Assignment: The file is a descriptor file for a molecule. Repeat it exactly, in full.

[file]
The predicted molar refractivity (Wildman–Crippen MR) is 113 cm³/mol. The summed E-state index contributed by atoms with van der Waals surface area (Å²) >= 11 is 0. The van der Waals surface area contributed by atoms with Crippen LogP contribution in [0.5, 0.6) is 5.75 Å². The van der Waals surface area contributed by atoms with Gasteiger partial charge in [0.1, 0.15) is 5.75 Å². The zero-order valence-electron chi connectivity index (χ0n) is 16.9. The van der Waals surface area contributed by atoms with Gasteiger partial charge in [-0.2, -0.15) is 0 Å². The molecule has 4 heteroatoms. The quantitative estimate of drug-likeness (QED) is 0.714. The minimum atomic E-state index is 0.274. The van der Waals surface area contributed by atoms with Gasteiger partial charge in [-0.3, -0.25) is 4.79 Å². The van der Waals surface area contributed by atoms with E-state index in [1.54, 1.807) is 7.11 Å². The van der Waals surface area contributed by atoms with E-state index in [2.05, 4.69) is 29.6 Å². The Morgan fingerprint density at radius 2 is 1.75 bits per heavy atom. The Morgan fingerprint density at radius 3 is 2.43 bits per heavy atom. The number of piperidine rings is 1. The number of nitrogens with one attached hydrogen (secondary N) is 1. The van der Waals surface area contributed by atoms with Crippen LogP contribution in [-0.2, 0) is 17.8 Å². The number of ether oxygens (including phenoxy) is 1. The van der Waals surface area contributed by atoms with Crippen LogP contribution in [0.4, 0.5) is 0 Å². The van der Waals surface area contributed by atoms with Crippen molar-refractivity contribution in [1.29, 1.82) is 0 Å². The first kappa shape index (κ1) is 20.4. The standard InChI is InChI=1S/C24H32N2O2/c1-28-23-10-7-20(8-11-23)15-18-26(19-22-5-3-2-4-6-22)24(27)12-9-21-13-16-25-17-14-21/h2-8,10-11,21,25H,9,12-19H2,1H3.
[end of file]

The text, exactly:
The predicted molar refractivity (Wildman–Crippen MR) is 113 cm³/mol. The summed E-state index contributed by atoms with van der Waals surface area (Å²) >= 11 is 0. The van der Waals surface area contributed by atoms with Crippen LogP contribution in [0.5, 0.6) is 5.75 Å². The van der Waals surface area contributed by atoms with Gasteiger partial charge in [0.1, 0.15) is 5.75 Å². The zero-order valence-electron chi connectivity index (χ0n) is 16.9. The van der Waals surface area contributed by atoms with Gasteiger partial charge in [-0.2, -0.15) is 0 Å². The molecule has 4 heteroatoms. The quantitative estimate of drug-likeness (QED) is 0.714. The minimum atomic E-state index is 0.274. The van der Waals surface area contributed by atoms with Gasteiger partial charge in [-0.3, -0.25) is 4.79 Å². The van der Waals surface area contributed by atoms with E-state index in [1.54, 1.807) is 7.11 Å². The van der Waals surface area contributed by atoms with E-state index in [2.05, 4.69) is 29.6 Å². The Morgan fingerprint density at radius 2 is 1.75 bits per heavy atom. The Morgan fingerprint density at radius 3 is 2.43 bits per heavy atom. The number of piperidine rings is 1. The number of nitrogens with one attached hydrogen (secondary N) is 1. The van der Waals surface area contributed by atoms with Crippen LogP contribution in [-0.2, 0) is 17.8 Å². The number of ether oxygens (including phenoxy) is 1. The van der Waals surface area contributed by atoms with Crippen LogP contribution in [0.4, 0.5) is 0 Å². The van der Waals surface area contributed by atoms with Crippen molar-refractivity contribution in [1.29, 1.82) is 0 Å². The first kappa shape index (κ1) is 20.4. The standard InChI is InChI=1S/C24H32N2O2/c1-28-23-10-7-20(8-11-23)15-18-26(19-22-5-3-2-4-6-22)24(27)12-9-21-13-16-25-17-14-21/h2-8,10-11,21,25H,9,12-19H2,1H3.